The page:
Pushing the Horizon

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OCEANS COVER two-thirds of the earth’s surface. Of the remaining one-third, about 30 percent comprises deserts, tundra and mountains where no food can be grown. From the remaining land, we have been clearing forests ever since we learnt to use the plough and reached a point in the past century when it became ecologically suicidal to fell more trees to grow foodgrain. So, since 1960, agricultural land has expanded by just 12 percent.

Though global population has more than doubled in the same time, technology has helped us feed more and more mouths. In 1960, it took 0.45 hectares of cropland to grow enough food for one person. Today, it takes just 0.22 hectares. Yet, hunger is widespread and the future looks uncertain.

Globally, the per capita cropland availability is about 0.23 hectares. High-income countries cultivate more than twice the area per capita (0.37 hectares) than low-income (0.17 hectares) countries. And population stability in high-income, developed countries will ensure that their average per capita of available cropland will not significantly change until 2050.

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But in less developed countries, a person may be left with less than 0.1 hectares in the next four decades. Given the poor farm yield in these countries, this amounts to sinking below the per capita bottom line of 0.07 hectares set by the UN required to maintain a minimal nutrition level. That would be disastrous.

At the same time, as developing countries make economic progress, their dietary preference seems to be shifting from cereals and grains to animal products. In China, for example, annual per capita grain consumption in the cities dropped from 145 kg to 78 kg between 1981 and 2004, while intake of meat products jumped from 20 kg to 29 kg. This puts huge pressure on land. Potato or rice grown on one hectare can feed 20 people for a year. The same area will produce enough lamb or beef for just two people.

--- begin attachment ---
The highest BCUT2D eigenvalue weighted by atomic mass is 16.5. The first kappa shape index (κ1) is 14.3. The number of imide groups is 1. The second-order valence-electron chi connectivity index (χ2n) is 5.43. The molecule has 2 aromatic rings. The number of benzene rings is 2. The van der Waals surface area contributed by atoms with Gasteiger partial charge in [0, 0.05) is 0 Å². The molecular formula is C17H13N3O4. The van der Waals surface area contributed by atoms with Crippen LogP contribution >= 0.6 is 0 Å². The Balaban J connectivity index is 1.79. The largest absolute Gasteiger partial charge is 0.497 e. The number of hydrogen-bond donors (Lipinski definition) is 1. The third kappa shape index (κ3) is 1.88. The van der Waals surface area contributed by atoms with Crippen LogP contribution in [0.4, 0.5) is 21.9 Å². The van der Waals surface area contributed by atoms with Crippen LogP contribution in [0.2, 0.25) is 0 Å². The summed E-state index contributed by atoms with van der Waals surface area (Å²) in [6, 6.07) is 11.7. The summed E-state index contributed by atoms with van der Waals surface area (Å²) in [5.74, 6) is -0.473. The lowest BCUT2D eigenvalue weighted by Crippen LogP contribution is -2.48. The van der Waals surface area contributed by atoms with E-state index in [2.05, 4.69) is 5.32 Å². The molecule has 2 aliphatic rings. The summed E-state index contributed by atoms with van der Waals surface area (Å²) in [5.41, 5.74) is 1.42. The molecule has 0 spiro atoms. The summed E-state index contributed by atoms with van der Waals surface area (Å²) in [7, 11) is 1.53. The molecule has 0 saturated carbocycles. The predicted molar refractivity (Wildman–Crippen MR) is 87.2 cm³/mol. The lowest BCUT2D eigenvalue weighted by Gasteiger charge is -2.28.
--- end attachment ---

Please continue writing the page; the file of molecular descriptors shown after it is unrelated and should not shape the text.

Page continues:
While the sustainability of using pastureland for livestock grazing has become a contentious issue in India between conservationists and herders, mechanised mega dairies and their demand of processed feed are putting additional pressure on land. At the same time, sacrifice of prime agricultural land for infrastructure, industry and urbanisation continues unabated.

Between 1955 and 2000, more than 23 lakh hectares of agricultural land was converted to support urban growth in India. The pace of urbanisation, including the rush for SEZs, has only increased since. An alarm was sounded last year: the UN Convention on Biological Diversity report released in Hyderabad during the COP-11 said rapid loss of farmland to urbanisation would risk India’s food security in the near future.

As farmers resist acquisition of agricultural land across the country, TEHELKA travels to the hilly state of Arunachal Pradesh where a spate of dams will drown the few available patches of fertile alluvial land. We also turn with hope to arid Karnataka where 55 lakh hectares of fallow land has been recharged with micronutrients in the past five years.

Losing The Best Cropland To Dams

The 2,700 MW Lower Siang hydroelectricity project will drown 52 sq km of land, including prized paddy fields
By Jay Mazoomdaar
negativeLAND IS at a premium beyond the Assam plains in the Northeast where two-thirds of the area is made up of hills and mountains. With less than 3 percent cropland,  is India’s most sparsely cultivated state. of the few patches of fertile alluvial fields, the most priceless are the lower banks of the Siang river that becomes the after being joined by Lohit and Dibang downstream.

Sunflower Miracle In Parched Fields

The Bhoo Chetana project has turned around the fortunes of the drought-hit agriculture sector in six districts
By Imran Khan
AN INNOVATION in dryland  has brought in much-needed relief to ’s sagging agriculture sector. thanks to Bhoo Chetana (soil enrichment), a cultivation technique initiated by the state government in 2009, productivity has shot up by more than 20 percent in dryland yield.  

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